With cases surging in Pa., ‘We have a collective responsibility’ to fight it, Levine says | 4 takeaways from Monday’s COVID-19 briefing

    Pennsylvania Health Secretary Dr. Rachel Levine briefs reporters on Monday, 10/26/20 (screen capture)

    Cases of COVID-19 continued to rise across Pennsylvania this weekend, with the state Health Department reporting 3,073 cases between Sunday and Monday. In a statement, the Health Department reported 1,407 confirmed cases on Monday, in all 67 of Pennsylvania’s counties. That brought the statewide total to 195,695 since the pandemic began.

    The agency confirmed 12 new deaths on Sunday, and seven deaths on Monday, for a total of 8,673 confirmed deaths statewide.

    State Health Secretary Dr. Rachel Levine addressed journalists during a briefing at Pennsylvania Emergency Management Agency Headquarters on Monday morning. Below, four takeaways from that briefing.

    Daily Cases: In a statement, the Health Department said daily increases in caseloads are “now comparable with what we saw in April,” the department said in a statement.” Speaking to journalists on Monday, Levine said that, over the last week, health officials had reported three days with more than 2,200 cases. The state reported 2,043 new cases on Saturday, the Philadelphia Inquirer reported. The state is now averaging 1,685 new cases a day over the last seven days, which is just short of the high of 1,668 new daily cases that was set in April, the Inquirer reported. There are currently 1,104 people hospitalized and Levine said she expects that number to rise.

    Levine also pushed back hard against White House Chief of Staff Mark Meadows who told CNN on Sunday that “we are not going to control the pandemic.”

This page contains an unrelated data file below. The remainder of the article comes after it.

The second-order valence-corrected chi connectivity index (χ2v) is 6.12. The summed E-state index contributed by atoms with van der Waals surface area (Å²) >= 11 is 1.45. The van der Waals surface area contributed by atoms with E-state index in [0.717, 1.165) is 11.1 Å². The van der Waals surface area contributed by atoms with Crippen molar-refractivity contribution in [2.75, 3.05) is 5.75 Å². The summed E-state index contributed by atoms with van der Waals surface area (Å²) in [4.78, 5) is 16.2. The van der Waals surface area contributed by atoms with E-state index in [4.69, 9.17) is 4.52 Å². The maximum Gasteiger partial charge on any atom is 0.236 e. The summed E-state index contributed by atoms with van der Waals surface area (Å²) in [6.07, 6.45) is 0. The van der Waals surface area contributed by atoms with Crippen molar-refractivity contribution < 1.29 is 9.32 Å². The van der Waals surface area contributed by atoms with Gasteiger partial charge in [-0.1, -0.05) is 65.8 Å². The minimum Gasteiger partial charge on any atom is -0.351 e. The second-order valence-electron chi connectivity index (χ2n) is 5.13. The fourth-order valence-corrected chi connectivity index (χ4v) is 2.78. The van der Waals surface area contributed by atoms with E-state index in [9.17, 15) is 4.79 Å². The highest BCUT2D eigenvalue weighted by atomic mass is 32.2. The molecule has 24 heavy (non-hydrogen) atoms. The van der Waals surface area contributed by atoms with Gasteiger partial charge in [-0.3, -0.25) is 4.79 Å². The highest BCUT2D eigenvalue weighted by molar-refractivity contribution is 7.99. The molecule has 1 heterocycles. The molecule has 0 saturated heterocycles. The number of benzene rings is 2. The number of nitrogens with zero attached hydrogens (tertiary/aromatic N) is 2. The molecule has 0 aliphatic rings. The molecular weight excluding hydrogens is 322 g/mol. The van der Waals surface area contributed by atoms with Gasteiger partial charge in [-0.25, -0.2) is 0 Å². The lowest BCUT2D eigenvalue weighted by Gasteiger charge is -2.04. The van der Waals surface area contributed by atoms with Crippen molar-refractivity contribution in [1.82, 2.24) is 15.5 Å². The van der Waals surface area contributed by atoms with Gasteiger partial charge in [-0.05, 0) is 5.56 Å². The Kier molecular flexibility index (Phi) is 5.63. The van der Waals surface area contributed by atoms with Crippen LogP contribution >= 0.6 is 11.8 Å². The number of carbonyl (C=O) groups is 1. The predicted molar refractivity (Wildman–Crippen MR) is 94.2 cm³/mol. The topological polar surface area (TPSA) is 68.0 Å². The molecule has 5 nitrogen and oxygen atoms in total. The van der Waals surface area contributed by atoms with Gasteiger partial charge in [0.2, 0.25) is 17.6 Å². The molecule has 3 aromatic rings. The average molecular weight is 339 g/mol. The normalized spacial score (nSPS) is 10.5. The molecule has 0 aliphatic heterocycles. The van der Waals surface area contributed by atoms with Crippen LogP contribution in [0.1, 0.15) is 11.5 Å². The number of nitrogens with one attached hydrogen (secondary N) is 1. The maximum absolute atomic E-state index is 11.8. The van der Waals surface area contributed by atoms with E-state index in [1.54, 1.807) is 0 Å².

“Despite the reporting you’ve seen we can control COVID-19. We need to use all the public health strategies in our toolbox — starting with containment, and moving to targeted mitigation, and therapeutics and vaccines,” Levine said. “We are committed to taking all steps to protect public health. What this pandemic has certainly shown is that we are all interconnected and need to work collectively and stand united.”

    Schools: Over the last two weeks, the state has reported nearly 2,200 cases among children aged 5-18, Levine told journalists. The percentage of cases among 13- to 18-year-olds is “higher than it was at the start of the pandemic,” she said.

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    The Holidays: With Thanksgiving and Christmas just weeks away, Levine reiterated that those holidays will look very different this year.

    “Unfortunately, in this time of the global pandemic of COVID-19, as we approach the holidays, we need to rethink those gatherings,” she said. That approach should include foregoing large and small family gatherings and “only staying with the family that you live with, that you’re exposed to all the time,” or by organizing Zoom holiday gatherings

    Doing so will be difficult, Levine acknowledged, “but that means people don’t get sick in your community, and that will be worth it.”

    What Happens Next: With Pennsylvania in the midst of a fall surge, Levine repeated advice that she and Gov. Tom Wolf offered last week: Wash your hands, wear a mask, and practice social distancing. A visibly angry Levine said Pennsylvanians have a “collective responsibility” to do so.

    “We cannot rely on any strategy that relies on ‘herd immunity.’ That means letting it burn, and that is not a good public health strategy. It really comes down to personal responsibility. We have a collective responsibility to work to the common good.

    “Get a flu shot,” she added.

    John L. Micek
    A 3-decade veteran of the news business, John L. Micek is the Pennsylvania Capital-Star's Editor-in-Chief. An award-winning political reporter, Micek’s career has taken him from small town meetings and Chicago City Hall to Congress and the Pennsylvania Capitol. His weekly column on U.S. politics is syndicated to 800 newspapers nationwide by Cagle Syndicate. He also contributes commentary and analysis to broadcast outlets in the U.S., Canada and the U.K. Micek’s first novel, “Ordinary Angels,” was released in 2019 by Sunbury Press